Administration toolsCentos

How To Install Cockpit on CentOS 7

Cockpit is a free and open source program for Linux server management. It is very lightweight and has a beautiful, easy to use web interface. It allows system administrators to easily perform tasks such as starting Docker containers, storage administration, and network configuration. Cockpit is released under the LGPL v2.1+, and it is available for Debian, Redhat, CentOS, Fedora, Atomic, Arch Linux, and Ubuntu.
In this tutorial you will learn how to install the latest version of Cockpit on CentOS 7.

Cockpit features

  • Manage multiple Cockpit machines from a single Cockpit session
  • Create and manage Docker containers
  • Create and manage KVM, oVirt Virtual Machines
  • Modify the network settings
  • Manage user accounts
  • Web-based shell in a terminal
  • View system performance in a graph.
  • Collect system configuration and diagnostic information with the use of sosreport.

Install Cockpit on CentOS 7.x

Cockpit is included in CentOS 7.x repository. To install cockpit on Centos 7 open up the Terminal, and run the following command as root user to install Cockpit:

# yum install -y cockpit cockpit-networkmanager cockpit-dashboard cockpit-storaged cockpit-packagekit

You can additionally install below packages to manage other tasks using Cockpit.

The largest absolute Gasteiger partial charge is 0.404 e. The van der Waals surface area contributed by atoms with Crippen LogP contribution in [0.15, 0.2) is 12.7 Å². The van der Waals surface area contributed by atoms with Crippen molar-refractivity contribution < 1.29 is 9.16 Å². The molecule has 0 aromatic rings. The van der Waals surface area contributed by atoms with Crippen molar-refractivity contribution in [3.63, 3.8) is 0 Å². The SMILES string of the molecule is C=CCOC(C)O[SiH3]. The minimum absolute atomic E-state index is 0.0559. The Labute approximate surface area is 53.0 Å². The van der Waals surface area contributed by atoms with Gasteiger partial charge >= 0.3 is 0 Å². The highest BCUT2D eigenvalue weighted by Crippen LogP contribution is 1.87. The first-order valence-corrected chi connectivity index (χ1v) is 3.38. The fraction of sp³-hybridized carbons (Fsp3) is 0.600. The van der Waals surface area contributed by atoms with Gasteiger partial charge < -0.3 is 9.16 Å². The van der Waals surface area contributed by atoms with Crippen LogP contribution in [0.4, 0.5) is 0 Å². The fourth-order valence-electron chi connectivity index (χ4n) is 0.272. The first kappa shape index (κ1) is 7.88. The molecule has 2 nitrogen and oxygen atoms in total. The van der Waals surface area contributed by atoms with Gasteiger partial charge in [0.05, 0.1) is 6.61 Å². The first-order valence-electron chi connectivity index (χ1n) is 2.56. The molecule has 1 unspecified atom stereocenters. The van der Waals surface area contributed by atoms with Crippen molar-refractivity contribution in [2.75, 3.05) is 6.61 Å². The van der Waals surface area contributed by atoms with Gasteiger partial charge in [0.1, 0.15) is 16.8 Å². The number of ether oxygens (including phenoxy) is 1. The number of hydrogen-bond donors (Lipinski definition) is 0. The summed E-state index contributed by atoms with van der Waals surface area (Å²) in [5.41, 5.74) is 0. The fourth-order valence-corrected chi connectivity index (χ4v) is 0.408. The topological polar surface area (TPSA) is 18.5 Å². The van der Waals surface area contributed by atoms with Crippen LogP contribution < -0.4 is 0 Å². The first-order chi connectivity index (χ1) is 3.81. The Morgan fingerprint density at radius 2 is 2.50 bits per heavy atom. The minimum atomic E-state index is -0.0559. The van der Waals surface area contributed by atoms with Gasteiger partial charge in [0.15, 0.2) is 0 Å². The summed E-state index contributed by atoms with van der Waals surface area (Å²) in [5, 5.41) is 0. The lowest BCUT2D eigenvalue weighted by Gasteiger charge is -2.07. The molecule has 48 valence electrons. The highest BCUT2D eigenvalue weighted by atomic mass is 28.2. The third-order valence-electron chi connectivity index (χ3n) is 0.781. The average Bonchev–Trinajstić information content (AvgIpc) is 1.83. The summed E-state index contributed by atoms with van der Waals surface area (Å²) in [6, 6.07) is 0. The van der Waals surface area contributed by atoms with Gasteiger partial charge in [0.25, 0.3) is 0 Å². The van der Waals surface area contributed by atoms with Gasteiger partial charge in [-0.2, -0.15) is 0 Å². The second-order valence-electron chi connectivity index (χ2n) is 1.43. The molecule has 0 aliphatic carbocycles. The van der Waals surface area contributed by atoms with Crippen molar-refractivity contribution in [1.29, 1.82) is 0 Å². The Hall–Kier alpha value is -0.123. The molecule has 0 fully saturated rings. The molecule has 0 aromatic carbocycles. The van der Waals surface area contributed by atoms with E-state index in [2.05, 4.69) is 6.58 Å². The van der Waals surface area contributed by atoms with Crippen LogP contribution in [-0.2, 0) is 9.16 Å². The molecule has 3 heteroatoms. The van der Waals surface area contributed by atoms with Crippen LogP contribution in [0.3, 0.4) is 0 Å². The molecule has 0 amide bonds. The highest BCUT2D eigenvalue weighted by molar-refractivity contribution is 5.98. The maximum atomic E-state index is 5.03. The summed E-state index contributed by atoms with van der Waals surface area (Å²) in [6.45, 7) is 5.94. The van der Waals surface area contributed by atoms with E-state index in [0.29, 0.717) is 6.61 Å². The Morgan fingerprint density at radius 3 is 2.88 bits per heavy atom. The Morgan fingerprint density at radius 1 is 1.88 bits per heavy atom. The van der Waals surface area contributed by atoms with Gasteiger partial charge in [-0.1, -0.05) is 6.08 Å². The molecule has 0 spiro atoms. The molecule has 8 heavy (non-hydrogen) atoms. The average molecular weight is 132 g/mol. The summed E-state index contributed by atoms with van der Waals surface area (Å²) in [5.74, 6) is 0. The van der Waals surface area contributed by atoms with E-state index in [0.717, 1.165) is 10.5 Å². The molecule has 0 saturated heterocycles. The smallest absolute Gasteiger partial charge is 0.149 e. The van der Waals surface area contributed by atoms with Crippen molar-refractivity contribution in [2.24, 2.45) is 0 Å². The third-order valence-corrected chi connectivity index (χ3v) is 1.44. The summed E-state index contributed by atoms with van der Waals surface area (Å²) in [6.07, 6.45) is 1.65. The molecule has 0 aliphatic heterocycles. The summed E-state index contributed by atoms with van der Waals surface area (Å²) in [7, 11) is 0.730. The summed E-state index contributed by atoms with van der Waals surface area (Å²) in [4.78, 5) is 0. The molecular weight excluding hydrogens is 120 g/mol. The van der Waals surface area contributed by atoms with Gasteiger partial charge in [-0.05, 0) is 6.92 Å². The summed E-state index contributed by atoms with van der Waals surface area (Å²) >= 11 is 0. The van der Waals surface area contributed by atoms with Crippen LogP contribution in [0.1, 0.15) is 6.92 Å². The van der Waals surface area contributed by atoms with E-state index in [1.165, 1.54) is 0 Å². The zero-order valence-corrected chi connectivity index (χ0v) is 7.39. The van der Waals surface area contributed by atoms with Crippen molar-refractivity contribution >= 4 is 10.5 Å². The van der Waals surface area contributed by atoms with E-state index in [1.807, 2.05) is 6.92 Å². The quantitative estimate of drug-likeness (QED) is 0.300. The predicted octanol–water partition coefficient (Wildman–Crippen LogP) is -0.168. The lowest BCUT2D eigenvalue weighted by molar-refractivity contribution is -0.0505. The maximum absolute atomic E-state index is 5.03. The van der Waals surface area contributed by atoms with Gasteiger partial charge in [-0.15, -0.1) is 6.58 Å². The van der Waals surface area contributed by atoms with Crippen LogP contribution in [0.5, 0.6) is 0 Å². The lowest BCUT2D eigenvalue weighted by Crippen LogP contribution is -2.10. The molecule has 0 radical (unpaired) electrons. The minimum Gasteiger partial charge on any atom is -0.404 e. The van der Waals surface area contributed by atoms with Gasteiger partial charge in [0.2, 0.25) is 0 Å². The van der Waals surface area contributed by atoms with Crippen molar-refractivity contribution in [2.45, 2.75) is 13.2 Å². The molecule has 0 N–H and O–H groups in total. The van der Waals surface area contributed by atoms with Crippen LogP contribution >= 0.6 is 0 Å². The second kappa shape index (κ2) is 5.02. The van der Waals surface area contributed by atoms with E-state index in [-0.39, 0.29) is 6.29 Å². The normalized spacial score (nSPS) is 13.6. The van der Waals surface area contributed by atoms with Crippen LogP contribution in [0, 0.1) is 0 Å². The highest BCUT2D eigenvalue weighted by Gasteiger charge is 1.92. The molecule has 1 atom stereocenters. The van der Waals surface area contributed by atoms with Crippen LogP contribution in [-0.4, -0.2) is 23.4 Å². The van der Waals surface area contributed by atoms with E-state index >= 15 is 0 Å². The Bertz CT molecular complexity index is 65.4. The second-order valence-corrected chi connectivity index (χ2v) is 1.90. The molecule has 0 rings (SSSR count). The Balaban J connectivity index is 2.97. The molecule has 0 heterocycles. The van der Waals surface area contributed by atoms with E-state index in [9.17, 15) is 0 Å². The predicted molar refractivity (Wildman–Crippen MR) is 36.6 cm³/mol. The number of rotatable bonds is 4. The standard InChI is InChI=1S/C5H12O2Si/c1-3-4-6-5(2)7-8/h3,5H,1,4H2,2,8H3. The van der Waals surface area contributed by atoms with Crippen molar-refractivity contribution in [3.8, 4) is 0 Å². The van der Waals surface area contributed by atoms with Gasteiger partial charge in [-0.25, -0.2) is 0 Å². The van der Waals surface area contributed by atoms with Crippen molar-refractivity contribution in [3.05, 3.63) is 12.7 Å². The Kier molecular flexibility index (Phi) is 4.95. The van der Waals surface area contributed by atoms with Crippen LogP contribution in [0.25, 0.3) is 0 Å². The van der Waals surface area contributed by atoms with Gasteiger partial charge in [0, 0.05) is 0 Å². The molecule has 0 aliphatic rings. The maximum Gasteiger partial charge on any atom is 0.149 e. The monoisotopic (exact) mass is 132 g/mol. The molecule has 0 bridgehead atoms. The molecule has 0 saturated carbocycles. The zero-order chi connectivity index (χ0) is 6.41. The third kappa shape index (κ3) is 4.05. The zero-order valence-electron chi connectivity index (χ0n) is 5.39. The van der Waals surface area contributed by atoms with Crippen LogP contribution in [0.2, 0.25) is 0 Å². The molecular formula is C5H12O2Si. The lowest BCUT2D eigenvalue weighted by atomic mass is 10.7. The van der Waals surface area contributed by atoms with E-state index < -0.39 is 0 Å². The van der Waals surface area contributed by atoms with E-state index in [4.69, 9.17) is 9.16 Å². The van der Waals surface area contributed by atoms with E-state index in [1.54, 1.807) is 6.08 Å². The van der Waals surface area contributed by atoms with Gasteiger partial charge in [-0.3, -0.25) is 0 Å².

Package Name Purpose
cockpit-docker Managing Docker Containers
cockpit-kubernetes Visualizing and Configuring Kubernetes Cluster
cockpit-machines Manage KVM Virtual Machines
cockpit-sosreport Create diagnostic report with the sosreport tool
cockpit-selinux Troubleshoot SELinux Issues
cockpit-kdump Configure Kernel Crash Dumps
cockpit-subscriptions Manage System subscription
cockpit-machines-ovirt Manage oVirt Virtual Machines
cockpit-pcp Reading PCP metrics and Loading PCP archives

Enable the Cockpit service

To start Cockpit automatically on every reboot, run:

# sudo systemctl enable --now cockpit.socket

Allowing Firewall

After we have started our cockpit server and enable it to start in every boot, we’ll now go for configuring firewall. As we have firewall programs running in our server, we’ll need to allow ports in order to make cockpit accessible outside of the server.

# firewall-cmd --permanent --add-service=cockpit
# firewall-cmd --reload

Accessing Cockpit Web Interface

Once you start the Cockpit service, you access the Cockpit console by going to below URL using the browser.

https://ip.add.re.ss:9090
You would need to add a Security Exception in the browser to access the Cockpit for the first time. Log in with your local user account. In my case; it is “root”.

Cockpit login page
Cockpit login page

Once you have logged in into Cockpit, it will take you to the System page where you can see a complete overview of the system.

Cockpit Dashboard
Cockpit Dashboard

That’s it. From here, you can do administrative tasks such as adding/deleting users, starting/stopping services, configuring network and so on.

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